Has Maple Heights decided what to do if red light cameras are ruled unconstitutional by a higher body? Will they be subject to giving back all that money?

There are a host of negative articles/studies about red light cameras and also camera error stories about the very same company Maple Heights chose. [Isn't Cleveland involved in a lawsuit or potential lawsuit w their red light camera equipment company right now?] Like we said, if you want to back your position you can find someone; however, when consitutional issues are at stake and overwhelming negative issues present, one may want to think twice before wading into muddy waters.


Cleveland traffic camera case hits red light at Ohio Supreme Court while similar case is decided

**Reduce fines for being caught by red light camera to limit controversy: Letter to the Editor

Democrats seek to make it easier to challenge Ohio laws in court

Traffic cameras may soon be eliminated in Ohio: What you're saying

Yellow Light problems:

Maple Heights African American Gazette said...

For clarification: We don't know who the company is that is involved in the Cleveland camera speed lawsuit.

Other documents and articles:


Attorney who stopped Elmwood cameras now going after Dayton's

Elmwood Place speed cameras: Drivers who paid tickets seek summary judgment, refunds


The Supreme Court of Ohio

Maple Heights African American Gazette said...

Maryland: Optotraffic Cameras Shown To Be Inaccurate



Anonymous said...

"Surveillance systems warrant careful research
March 17, 2013
Morning Journal News

At least two Columbiana County villages are considering speed-monitoring surveillance systems as a cost-efficient way to address the problem of motorists racing through their communities.

Rogers and Salineville village councils are looking at contracting with Maryland-based Optotraffic LLC, which manufactures and operates automated speed-enforcement machines that catch speeding motorists, using laser radar and cameras.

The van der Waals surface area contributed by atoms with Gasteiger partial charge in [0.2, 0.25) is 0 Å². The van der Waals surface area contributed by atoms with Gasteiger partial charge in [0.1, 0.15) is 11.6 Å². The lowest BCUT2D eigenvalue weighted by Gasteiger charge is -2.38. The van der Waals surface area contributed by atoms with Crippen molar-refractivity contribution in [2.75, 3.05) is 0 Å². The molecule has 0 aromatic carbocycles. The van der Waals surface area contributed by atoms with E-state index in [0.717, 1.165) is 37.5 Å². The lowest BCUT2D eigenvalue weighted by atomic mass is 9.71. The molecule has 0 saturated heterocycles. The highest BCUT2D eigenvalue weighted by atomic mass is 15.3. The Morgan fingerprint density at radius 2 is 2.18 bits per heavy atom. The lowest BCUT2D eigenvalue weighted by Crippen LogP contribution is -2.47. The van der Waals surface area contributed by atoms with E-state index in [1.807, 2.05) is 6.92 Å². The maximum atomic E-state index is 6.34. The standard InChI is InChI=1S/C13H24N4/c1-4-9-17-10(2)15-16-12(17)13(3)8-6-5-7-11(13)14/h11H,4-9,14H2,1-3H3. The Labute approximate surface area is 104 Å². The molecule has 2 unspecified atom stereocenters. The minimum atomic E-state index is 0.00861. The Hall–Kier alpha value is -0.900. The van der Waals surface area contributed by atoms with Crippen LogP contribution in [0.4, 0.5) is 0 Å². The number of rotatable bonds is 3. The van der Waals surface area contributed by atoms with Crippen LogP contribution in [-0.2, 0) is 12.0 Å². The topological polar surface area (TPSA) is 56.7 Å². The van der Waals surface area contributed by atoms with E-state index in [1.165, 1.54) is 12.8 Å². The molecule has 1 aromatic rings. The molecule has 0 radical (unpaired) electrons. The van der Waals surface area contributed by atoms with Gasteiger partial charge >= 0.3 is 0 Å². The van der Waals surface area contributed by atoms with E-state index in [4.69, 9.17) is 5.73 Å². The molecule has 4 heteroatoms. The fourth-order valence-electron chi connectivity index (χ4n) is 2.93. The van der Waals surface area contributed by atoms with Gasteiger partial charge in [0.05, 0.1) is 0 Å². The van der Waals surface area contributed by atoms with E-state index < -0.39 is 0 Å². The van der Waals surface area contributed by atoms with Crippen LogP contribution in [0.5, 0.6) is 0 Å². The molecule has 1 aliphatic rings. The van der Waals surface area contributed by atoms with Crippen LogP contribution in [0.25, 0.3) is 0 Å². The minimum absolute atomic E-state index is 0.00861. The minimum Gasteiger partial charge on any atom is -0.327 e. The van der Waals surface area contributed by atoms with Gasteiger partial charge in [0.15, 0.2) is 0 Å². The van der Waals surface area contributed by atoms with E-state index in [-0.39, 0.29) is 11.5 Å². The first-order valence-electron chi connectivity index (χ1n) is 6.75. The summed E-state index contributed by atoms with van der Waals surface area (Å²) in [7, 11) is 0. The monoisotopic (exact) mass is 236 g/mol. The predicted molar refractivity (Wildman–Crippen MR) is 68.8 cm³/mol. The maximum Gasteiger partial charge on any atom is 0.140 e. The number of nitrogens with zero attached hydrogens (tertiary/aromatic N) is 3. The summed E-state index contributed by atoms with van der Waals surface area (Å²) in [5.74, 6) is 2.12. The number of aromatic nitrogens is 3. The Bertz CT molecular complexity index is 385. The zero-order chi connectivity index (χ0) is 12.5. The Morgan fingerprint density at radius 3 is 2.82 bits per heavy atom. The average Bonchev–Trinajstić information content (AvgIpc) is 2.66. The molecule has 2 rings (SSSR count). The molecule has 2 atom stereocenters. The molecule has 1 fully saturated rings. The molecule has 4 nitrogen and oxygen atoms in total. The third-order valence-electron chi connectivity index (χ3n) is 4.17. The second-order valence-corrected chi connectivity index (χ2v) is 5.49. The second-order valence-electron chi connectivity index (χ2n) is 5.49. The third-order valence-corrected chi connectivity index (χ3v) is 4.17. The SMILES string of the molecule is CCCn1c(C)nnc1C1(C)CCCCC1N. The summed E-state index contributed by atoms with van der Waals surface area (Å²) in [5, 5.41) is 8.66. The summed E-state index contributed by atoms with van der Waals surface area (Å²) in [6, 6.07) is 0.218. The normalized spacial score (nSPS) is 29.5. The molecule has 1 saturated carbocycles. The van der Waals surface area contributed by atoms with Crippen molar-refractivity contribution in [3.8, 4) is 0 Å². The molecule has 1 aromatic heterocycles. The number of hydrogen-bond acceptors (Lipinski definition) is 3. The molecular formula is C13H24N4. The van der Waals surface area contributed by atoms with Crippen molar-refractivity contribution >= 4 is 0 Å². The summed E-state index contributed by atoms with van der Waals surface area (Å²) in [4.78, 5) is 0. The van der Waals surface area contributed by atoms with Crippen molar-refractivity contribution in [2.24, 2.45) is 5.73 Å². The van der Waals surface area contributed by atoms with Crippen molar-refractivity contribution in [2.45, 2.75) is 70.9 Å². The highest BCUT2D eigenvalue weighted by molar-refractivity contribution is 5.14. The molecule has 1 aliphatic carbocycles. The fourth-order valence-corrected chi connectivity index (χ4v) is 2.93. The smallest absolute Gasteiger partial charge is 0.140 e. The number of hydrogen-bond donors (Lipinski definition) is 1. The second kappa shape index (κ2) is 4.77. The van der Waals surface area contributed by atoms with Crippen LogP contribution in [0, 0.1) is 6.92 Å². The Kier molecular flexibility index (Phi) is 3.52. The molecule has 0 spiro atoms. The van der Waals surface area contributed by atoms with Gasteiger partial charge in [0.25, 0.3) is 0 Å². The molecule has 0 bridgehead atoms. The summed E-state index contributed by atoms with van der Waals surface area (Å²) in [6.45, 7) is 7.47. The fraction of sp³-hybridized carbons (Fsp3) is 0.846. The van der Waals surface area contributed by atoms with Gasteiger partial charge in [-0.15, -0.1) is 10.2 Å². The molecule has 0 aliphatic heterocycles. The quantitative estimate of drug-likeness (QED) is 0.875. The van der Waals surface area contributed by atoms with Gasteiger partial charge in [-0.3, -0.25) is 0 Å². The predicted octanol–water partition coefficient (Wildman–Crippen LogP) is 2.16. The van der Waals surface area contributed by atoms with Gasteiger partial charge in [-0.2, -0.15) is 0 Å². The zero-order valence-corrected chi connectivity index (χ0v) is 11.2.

Both financially strapped villages are looking for ways to solve speeding problems in their towns while neither is able to increase their police presence. In Rogers' case, there has been no policeman for quite some time and council voted at last week's meeting to eliminate the police department and mayor's court, altogether.

In Rogers and Salineville both, Optotraffic would operate and maintain the $80,000 machines and issue the speeding citations in return for 40 percent of the fine money. The only expense to the communities would be in hiring a law enforcement officer to review the citation information and an attorney to conduct the administrative hearings for motorists who want to contest the citation. Furthermore, if the accused speeder then contests the ruling of the hearing officer, the case continues to county municipal court where the village must pay a county prosecutor to prosecute the case. Optotraffic would notify motorists by mail that they had been cited.

While we understand both communities' need to address the problem of motorists speeding through their towns without increasing costs and they both probably see this fine revenue as a potential cash cow, we hope their village councils will do their homework and give this proposal a lot of consideration before jumping in feet first.

Just last week, a Hamilton County, Ohio judge ruled that the village ordinance that allowed Elmwood Place to install speed cameras is unenforceable and violates motorists' due process.

Judge Robert Ruehlman granted a permanent injunction and prohibited further use of the cameras and called the village's traffic camera system a game that Optotraffic, has a financial stake in.

"I used the term 'game' because Elmwood Place is engaged in nothing more than a high-tech game of 3-Card Monty," the judge wrote in his ruling. "It is a scam that the motorists can't win. The entire case against the motorist is stacked because the speed monitoring device is calibrated and controlled by Optotraffic." Ruehlman wrote in the ruling.

Rogers Village Solicitor Michelle Simonelli warned council to prepare for the public backlash. "People will get angry over this and will appeal it on principle," she said.

If that turns out to be true, this "automatic" revenue builder could end up costing more than it's worth.

At Rogers' meeting the Optotraffic representative, Dorian Grubaugh, dismissed the Elmwood court decision noting Optotraffic has survived other legal challenges and expects to win on appeal in the Elmwood case as well.

State legislators near Elmwood have also introduced a bill prohibiting the use of these systems, but Grubaugh said past efforts to pass a ban have failed. "We're not concerned with the legislation. The legislation is proposed every year," he said.

"Whatever the media wants to say is inaccurate. The goal is safety," Grubaugh said. What the media says doesn't matter, it's what the judge says that does.